This is the first article in a series of articles discussing the basics of Medicare. Today’s article is an introduction to Medicare, including who qualifies, what expenses are covered and how to enroll. Look for more “The ABCs of Medicare” articles soon.
Medicare is health insurance offered by the Federal government. The following people may qualify for Medicare:
- People age 65 or older,
- People under age 65 with certain disabilities, and
- People of any age with End Stage Renal Disease (ESRD) – permanent kidney failure requiring dialysis or a kidney transplant.
Medicare helps pay for health care, but it does not cover all medical expenses. Medicare is divided into four parts:
Part A, generally called hospital insurance, covers services associated with inpatient hospital care (including an overnight stay in a hospital, skilled nursing facility, or psychiatric hospital). Part A also covers hospice care, home health care and medications received while in the hospital.
Part B covers your doctor bills and other outpatient services. Some of the bills covered include medical equipment, lab tests and rehab. Doctor’s services are paid by Part B whether received in the hospital or in the doctor’s office. While Part A covers medicines received while in the hospital, medicines administered in a doctor’s office are covered by Part B. Other services covered under Part B include ambulance service, preventive care and annual wellness visits.
Part C is a different creature altogether. Instead of covering specific benefits, Part C offers you a different way to receive your Medicare benefits. Basically, Part C is an insurance package that covers Part A, Part B and sometimes even Part D benefits. Part C is often referred to as Medicare Advantage.
Part D covers prescription drugs, including insulin supplies and some vaccines. The only way to get prescription coverage is to enroll in a Part D drug plan or to join a Medicare Advantage plan that includes prescription coverage.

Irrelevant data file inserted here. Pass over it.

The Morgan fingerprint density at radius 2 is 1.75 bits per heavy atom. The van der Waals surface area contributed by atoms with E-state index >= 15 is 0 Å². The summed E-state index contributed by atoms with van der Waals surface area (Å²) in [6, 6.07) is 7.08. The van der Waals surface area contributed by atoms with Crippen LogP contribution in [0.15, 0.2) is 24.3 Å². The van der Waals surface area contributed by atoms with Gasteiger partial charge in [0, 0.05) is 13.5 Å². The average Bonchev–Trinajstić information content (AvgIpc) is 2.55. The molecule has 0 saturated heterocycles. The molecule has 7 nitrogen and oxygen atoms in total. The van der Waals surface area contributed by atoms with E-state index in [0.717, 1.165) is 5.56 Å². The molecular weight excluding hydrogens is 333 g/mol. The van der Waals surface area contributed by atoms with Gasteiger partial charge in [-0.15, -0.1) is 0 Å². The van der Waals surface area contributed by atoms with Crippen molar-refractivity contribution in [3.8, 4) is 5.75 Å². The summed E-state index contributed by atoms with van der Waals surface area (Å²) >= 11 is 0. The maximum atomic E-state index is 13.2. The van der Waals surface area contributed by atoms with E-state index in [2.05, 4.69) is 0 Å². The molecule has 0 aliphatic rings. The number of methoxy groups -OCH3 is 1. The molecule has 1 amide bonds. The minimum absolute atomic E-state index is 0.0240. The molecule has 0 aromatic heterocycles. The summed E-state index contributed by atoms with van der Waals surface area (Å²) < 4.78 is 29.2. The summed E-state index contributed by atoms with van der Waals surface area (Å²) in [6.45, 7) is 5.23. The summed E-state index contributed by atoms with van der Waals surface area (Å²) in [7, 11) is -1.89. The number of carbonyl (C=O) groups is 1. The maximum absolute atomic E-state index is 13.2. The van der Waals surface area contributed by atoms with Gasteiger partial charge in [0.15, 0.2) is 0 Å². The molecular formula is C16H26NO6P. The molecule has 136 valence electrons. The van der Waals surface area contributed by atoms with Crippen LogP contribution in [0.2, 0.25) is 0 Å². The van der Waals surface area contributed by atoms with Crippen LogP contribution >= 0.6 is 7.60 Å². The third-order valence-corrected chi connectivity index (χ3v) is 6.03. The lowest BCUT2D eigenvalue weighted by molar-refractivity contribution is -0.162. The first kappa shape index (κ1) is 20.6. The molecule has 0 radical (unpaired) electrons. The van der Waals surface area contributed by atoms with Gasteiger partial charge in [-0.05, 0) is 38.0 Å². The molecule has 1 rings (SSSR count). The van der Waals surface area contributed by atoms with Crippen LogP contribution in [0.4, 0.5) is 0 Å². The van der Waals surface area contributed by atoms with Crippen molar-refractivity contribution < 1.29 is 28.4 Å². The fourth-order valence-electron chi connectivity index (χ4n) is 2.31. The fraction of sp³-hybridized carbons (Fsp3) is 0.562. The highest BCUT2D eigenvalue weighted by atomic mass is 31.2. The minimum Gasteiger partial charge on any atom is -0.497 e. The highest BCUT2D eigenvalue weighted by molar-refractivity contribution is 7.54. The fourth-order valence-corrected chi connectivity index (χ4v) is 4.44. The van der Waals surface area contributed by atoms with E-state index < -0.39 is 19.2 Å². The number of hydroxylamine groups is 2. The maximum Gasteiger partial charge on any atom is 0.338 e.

Services not covered by Medicare: Medicare covers services that it deems “medically necessary”. Not included in this definition are vision, hearing and dental care. Also, nursing home care and medical services received outside the United States are not covered.
Example of how Medicare coverage works: Assume you break your hip and go into the hospital for four days for treatment. Medicare Part B covers the cost of taking an ambulance to the hospital. Medicare Part A covers your expenses while in the hospital, such as your room, meals, and nursing care. Part A also covers the cost of the emergency room and medications received while you are in the hospital. Medicare Part B pays for your doctor bills, physical therapy and the cost of using a wheelchair. Note that your doctor bills are covered whether you see your doctor while in the hospital or at the doctor’s office.
Enrolling in Medicare
Enrollment in Medicare is usually automatic. Any individual who receives Social Security benefits before age 65 or who applies for Social Security benefits at age 65 will be automatically enrolled in Medicare.
However, if you are not already receiving Social Security, you will not be notified that you qualify for or that should apply for Medicare benefits.
You should enroll at age 65 if you are not working and don’t have employer insurance. If you are beyond age 65 you should enroll within 8 months of stopping working, even if you have elected COBRA coverage. Failing to enroll on time could result in permanent penalties.
The general enrollment period (if you miss your enrollment deadline) is from January 1 to March 31 each year, with coverage beginning the following July 1. You will pay a late penalty of 10 percent (this is a permanent penalty) for each 12-month period you delayed enrolling. This penalty is added to your Part B premiums.
The open enrollment period for Part D is October 15 through December 7 each year, with coverage beginning on January 1.
You can enroll online at Medicare.gov or you can call the Social Security Administration at (800) 772-1213.